It transforms initial childishness to mature decisions smoothly, without disturbing the story. It is a very explicit imagery of the civilian lifestyle in the world war. It creates a very pitiable character of death. “I am haunted by humans.” Its very thrilling closing line. It made me ponder. And considering Liesel’s life, its probably the best statement you can finish a book like this. The most important feature of this book is how the author managed to retain Death’s essence throughout the story. It is felt throughout the story. Its pain at being everywhere at all the time, gently carrying the souls and trying to vindicate the assumption that even death has a heart. It’s everywhere. And finally, I’d just like to clear up, its NOT a political or a boring book, but a normal fictional book.

In all, it is a really heart touching book, which would be a shame to miss. So, grab your copy and enjoy this 580-paged novel, with popcorn and a handkerchief.

Books: The Ultimate Soulmate

“Good friends, good books, and a sleepy conscience: this is the ideal life.” – Mark Twain

I like reading books. I love them. I love the idea that simple words we use everyday, can create a magical world, hidden in the clouds, or under the sea, in the forest or maybe, just inside the wall next to your bed. Your books may leave you in a world of fantasy for, maybe, a month, or may give you another reason to not read. The same books may change your entire prospective or deepen your believe further. These little words printed on paper, spin themselves to create a world from which, in most cases, escape doors are hard to find. It is the same words that made me read 5 books in 9 days. And to be truthful, I am proud of this endeavor. Yes, quite a feat actually.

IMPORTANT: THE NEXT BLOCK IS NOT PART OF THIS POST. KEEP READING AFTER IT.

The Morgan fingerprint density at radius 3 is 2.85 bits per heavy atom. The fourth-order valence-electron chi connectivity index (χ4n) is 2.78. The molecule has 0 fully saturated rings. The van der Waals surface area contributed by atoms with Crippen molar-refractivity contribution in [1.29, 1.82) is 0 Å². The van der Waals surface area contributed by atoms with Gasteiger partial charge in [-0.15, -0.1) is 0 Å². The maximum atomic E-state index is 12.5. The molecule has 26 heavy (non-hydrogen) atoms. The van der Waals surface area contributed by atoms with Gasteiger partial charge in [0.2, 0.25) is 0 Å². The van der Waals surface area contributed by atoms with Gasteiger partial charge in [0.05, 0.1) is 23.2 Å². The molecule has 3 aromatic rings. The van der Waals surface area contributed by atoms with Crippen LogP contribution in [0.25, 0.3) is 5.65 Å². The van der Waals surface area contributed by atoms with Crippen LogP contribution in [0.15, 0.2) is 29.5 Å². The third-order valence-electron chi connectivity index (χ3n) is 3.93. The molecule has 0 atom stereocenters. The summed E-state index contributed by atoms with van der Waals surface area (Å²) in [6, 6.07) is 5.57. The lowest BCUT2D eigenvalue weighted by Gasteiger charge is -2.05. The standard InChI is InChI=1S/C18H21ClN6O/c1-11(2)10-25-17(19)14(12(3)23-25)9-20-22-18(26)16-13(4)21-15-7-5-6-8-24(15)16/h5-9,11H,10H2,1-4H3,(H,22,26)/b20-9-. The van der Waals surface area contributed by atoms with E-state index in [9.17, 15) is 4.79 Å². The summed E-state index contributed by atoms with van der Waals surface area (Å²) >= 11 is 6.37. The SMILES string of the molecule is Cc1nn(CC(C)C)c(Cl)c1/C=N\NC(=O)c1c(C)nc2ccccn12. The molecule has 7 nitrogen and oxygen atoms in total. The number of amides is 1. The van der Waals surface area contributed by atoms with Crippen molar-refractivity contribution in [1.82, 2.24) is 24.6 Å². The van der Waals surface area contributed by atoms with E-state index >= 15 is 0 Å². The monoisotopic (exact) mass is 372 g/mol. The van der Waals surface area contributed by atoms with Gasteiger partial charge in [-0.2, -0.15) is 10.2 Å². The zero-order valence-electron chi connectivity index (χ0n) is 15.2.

I read the Hunger Games: Trilogy (which I got very cheap for just Rs.600 from Flipkart, very cheap), then I read The Undomestic Goddess, and finally, Those Pricey Thakur Girls. Frankly, I am full of surprise that someone can twist a story as well as Suzanne Collins (Hunger Games). I even enjoyed The Undomestic Goddess, but Those Pricey Thakur Girls turned out to be a disappointment. I think it was a wee bit spicy for my taste.

Before I say more, let me narrate to you, how my love affair with books started. It was the red- colored ‘Famous Five’ that caught my attention at a stationary shop in my tenth (not sure) year of existence on the earth. And down on my knees I went, begging my father to buy me the one book I wanted. Everyone at my house, my pa, grandpa, and my aunts, all read books. It turned out to be quite sorrowful for my father later, when he realized that I had not inherited a single gene from that department. So he made hay while the sun shined and bought me the book, which, of course, I read and loved. I read two more books from the same series and that is when I discovered that there is a huge world out there, with many people, who have nothing else to do, writing books. Roald Dahl, R.L Stine, Ruskin Bond were some of the early authors read. Just as my interest in books grew, so did my collection, which now covers an entire wall in the smallest room of our house (not all books are mine; some are dad’s while some are as old as my grand dad).